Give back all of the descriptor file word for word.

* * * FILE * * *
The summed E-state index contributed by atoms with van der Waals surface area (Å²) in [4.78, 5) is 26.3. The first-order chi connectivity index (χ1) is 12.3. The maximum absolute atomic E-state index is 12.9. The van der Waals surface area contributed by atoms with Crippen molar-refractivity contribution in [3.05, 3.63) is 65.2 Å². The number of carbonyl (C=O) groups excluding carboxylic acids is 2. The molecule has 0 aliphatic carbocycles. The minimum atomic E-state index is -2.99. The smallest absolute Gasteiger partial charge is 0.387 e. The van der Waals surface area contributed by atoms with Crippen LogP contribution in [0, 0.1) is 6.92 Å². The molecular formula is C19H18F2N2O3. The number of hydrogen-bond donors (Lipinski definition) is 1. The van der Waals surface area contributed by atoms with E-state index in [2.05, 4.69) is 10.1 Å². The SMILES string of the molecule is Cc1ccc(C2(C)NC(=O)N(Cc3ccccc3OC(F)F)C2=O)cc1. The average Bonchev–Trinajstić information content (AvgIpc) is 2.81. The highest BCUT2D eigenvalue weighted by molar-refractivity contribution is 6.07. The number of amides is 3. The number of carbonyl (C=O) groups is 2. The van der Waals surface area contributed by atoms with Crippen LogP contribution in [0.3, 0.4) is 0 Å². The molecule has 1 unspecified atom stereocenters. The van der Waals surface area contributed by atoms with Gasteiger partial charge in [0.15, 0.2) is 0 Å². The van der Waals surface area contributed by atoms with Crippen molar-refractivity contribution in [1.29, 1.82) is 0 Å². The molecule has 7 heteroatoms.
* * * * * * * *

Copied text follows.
The summed E-state index contributed by atoms with van der Waals surface area (Å²) in [4.78, 5) is 26.3. The first-order chi connectivity index (χ1) is 12.3. The maximum absolute atomic E-state index is 12.9. The van der Waals surface area contributed by atoms with Crippen molar-refractivity contribution in [3.05, 3.63) is 65.2 Å². The number of carbonyl (C=O) groups excluding carboxylic acids is 2. The molecule has 0 aliphatic carbocycles. The minimum atomic E-state index is -2.99. The smallest absolute Gasteiger partial charge is 0.387 e. The van der Waals surface area contributed by atoms with Crippen LogP contribution in [0, 0.1) is 6.92 Å². The molecular formula is C19H18F2N2O3. The number of hydrogen-bond donors (Lipinski definition) is 1. The van der Waals surface area contributed by atoms with E-state index in [2.05, 4.69) is 10.1 Å². The SMILES string of the molecule is Cc1ccc(C2(C)NC(=O)N(Cc3ccccc3OC(F)F)C2=O)cc1. The average Bonchev–Trinajstić information content (AvgIpc) is 2.81. The highest BCUT2D eigenvalue weighted by molar-refractivity contribution is 6.07. The number of amides is 3. The number of carbonyl (C=O) groups is 2. The van der Waals surface area contributed by atoms with Crippen LogP contribution in [0.3, 0.4) is 0 Å². The molecule has 1 unspecified atom stereocenters. The van der Waals surface area contributed by atoms with Gasteiger partial charge in [0.15, 0.2) is 0 Å². The van der Waals surface area contributed by atoms with Crippen molar-refractivity contribution in [1.29, 1.82) is 0 Å². The molecule has 7 heteroatoms.